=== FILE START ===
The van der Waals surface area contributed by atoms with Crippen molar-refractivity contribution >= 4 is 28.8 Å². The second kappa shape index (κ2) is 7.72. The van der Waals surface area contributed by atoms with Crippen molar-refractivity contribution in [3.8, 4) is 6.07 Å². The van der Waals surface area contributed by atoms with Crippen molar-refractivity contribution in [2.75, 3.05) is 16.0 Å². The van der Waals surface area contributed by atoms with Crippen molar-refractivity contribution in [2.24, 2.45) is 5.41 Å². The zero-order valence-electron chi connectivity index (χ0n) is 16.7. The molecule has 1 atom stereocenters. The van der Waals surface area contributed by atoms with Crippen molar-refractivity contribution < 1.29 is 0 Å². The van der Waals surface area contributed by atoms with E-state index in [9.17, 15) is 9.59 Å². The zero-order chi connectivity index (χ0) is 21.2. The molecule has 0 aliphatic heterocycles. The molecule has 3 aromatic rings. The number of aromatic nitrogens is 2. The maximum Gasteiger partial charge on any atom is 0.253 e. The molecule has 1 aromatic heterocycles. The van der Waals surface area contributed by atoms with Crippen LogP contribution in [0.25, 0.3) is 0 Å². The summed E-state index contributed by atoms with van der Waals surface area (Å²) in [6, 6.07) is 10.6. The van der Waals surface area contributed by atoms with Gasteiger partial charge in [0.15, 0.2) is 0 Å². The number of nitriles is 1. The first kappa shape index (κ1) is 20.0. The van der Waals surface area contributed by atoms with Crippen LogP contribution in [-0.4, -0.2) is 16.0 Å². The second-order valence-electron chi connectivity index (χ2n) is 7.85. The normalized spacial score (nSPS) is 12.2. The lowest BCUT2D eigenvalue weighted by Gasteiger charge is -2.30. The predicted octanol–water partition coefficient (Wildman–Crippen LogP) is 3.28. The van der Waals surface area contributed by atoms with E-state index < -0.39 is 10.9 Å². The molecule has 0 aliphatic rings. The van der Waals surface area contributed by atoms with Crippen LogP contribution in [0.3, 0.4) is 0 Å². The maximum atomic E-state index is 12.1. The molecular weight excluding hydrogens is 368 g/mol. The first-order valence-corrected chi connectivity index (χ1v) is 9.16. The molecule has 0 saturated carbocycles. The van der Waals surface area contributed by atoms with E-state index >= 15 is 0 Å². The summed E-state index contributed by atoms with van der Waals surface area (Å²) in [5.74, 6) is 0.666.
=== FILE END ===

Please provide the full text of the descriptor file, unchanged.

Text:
The van der Waals surface area contributed by atoms with Crippen molar-refractivity contribution >= 4 is 28.8 Å². The second kappa shape index (κ2) is 7.72. The van der Waals surface area contributed by atoms with Crippen molar-refractivity contribution in [3.8, 4) is 6.07 Å². The van der Waals surface area contributed by atoms with Crippen molar-refractivity contribution in [2.75, 3.05) is 16.0 Å². The van der Waals surface area contributed by atoms with Crippen molar-refractivity contribution in [2.24, 2.45) is 5.41 Å². The zero-order valence-electron chi connectivity index (χ0n) is 16.7. The molecule has 1 atom stereocenters. The van der Waals surface area contributed by atoms with Crippen molar-refractivity contribution < 1.29 is 0 Å². The van der Waals surface area contributed by atoms with E-state index in [9.17, 15) is 9.59 Å². The zero-order chi connectivity index (χ0) is 21.2. The molecule has 0 aliphatic heterocycles. The molecule has 3 aromatic rings. The number of aromatic nitrogens is 2. The maximum Gasteiger partial charge on any atom is 0.253 e. The molecule has 1 aromatic heterocycles. The van der Waals surface area contributed by atoms with Crippen LogP contribution in [0.25, 0.3) is 0 Å². The summed E-state index contributed by atoms with van der Waals surface area (Å²) in [6, 6.07) is 10.6. The van der Waals surface area contributed by atoms with Gasteiger partial charge in [0.15, 0.2) is 0 Å². The number of nitriles is 1. The first kappa shape index (κ1) is 20.0. The van der Waals surface area contributed by atoms with Crippen LogP contribution in [-0.4, -0.2) is 16.0 Å². The second-order valence-electron chi connectivity index (χ2n) is 7.85. The normalized spacial score (nSPS) is 12.2. The lowest BCUT2D eigenvalue weighted by Gasteiger charge is -2.30. The predicted octanol–water partition coefficient (Wildman–Crippen LogP) is 3.28. The van der Waals surface area contributed by atoms with E-state index < -0.39 is 10.9 Å². The molecule has 0 aliphatic rings. The van der Waals surface area contributed by atoms with Crippen LogP contribution in [0.3, 0.4) is 0 Å². The maximum atomic E-state index is 12.1. The molecular weight excluding hydrogens is 368 g/mol. The first-order valence-corrected chi connectivity index (χ1v) is 9.16. The molecule has 0 saturated carbocycles. The van der Waals surface area contributed by atoms with E-state index >= 15 is 0 Å². The summed E-state index contributed by atoms with van der Waals surface area (Å²) in [5.74, 6) is 0.666.